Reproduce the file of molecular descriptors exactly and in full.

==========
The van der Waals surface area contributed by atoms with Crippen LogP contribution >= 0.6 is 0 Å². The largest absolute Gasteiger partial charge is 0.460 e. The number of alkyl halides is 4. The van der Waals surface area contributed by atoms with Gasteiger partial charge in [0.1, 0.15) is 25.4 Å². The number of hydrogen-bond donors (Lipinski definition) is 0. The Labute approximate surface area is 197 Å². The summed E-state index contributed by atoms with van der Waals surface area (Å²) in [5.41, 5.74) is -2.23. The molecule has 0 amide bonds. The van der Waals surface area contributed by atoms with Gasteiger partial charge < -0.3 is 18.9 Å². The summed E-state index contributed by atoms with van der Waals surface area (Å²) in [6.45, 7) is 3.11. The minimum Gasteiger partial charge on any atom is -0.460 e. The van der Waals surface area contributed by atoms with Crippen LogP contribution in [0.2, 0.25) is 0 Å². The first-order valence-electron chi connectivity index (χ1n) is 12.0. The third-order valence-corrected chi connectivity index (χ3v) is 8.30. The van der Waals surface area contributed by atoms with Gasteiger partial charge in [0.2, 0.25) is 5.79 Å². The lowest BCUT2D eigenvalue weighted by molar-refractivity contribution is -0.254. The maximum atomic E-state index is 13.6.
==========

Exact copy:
The van der Waals surface area contributed by atoms with Crippen LogP contribution >= 0.6 is 0 Å². The largest absolute Gasteiger partial charge is 0.460 e. The number of alkyl halides is 4. The van der Waals surface area contributed by atoms with Gasteiger partial charge in [0.1, 0.15) is 25.4 Å². The number of hydrogen-bond donors (Lipinski definition) is 0. The Labute approximate surface area is 197 Å². The summed E-state index contributed by atoms with van der Waals surface area (Å²) in [5.41, 5.74) is -2.23. The molecule has 0 amide bonds. The van der Waals surface area contributed by atoms with Gasteiger partial charge < -0.3 is 18.9 Å². The summed E-state index contributed by atoms with van der Waals surface area (Å²) in [6.45, 7) is 3.11. The minimum Gasteiger partial charge on any atom is -0.460 e. The van der Waals surface area contributed by atoms with Crippen LogP contribution in [0.2, 0.25) is 0 Å². The first-order valence-electron chi connectivity index (χ1n) is 12.0. The third-order valence-corrected chi connectivity index (χ3v) is 8.30. The van der Waals surface area contributed by atoms with Gasteiger partial charge in [0.2, 0.25) is 5.79 Å². The lowest BCUT2D eigenvalue weighted by molar-refractivity contribution is -0.254. The maximum atomic E-state index is 13.6.